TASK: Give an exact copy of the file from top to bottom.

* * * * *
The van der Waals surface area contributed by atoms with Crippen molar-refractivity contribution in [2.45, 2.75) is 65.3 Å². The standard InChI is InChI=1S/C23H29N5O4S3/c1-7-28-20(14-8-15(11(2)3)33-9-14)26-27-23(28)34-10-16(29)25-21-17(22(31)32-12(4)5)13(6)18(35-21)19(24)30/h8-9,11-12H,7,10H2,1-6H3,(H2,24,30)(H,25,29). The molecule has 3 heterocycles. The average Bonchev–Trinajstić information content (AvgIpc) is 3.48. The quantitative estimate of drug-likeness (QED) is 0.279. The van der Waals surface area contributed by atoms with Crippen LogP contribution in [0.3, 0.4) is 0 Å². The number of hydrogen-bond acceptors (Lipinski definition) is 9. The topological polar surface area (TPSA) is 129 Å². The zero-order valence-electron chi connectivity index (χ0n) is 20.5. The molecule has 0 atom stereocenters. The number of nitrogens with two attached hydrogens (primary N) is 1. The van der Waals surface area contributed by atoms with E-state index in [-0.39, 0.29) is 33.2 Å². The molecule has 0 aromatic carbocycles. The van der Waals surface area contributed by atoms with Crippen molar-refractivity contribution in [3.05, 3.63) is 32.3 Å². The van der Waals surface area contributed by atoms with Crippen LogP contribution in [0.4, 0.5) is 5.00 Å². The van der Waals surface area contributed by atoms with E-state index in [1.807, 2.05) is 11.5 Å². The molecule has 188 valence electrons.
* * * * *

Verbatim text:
The van der Waals surface area contributed by atoms with Crippen molar-refractivity contribution in [2.45, 2.75) is 65.3 Å². The standard InChI is InChI=1S/C23H29N5O4S3/c1-7-28-20(14-8-15(11(2)3)33-9-14)26-27-23(28)34-10-16(29)25-21-17(22(31)32-12(4)5)13(6)18(35-21)19(24)30/h8-9,11-12H,7,10H2,1-6H3,(H2,24,30)(H,25,29). The molecule has 3 heterocycles. The average Bonchev–Trinajstić information content (AvgIpc) is 3.48. The quantitative estimate of drug-likeness (QED) is 0.279. The van der Waals surface area contributed by atoms with Crippen LogP contribution in [0.3, 0.4) is 0 Å². The number of hydrogen-bond acceptors (Lipinski definition) is 9. The topological polar surface area (TPSA) is 129 Å². The zero-order valence-electron chi connectivity index (χ0n) is 20.5. The molecule has 0 atom stereocenters. The number of nitrogens with two attached hydrogens (primary N) is 1. The van der Waals surface area contributed by atoms with E-state index in [-0.39, 0.29) is 33.2 Å². The molecule has 0 aromatic carbocycles. The van der Waals surface area contributed by atoms with Crippen molar-refractivity contribution in [3.05, 3.63) is 32.3 Å². The van der Waals surface area contributed by atoms with Crippen LogP contribution in [0.4, 0.5) is 5.00 Å². The van der Waals surface area contributed by atoms with E-state index in [1.807, 2.05) is 11.5 Å². The molecule has 188 valence electrons.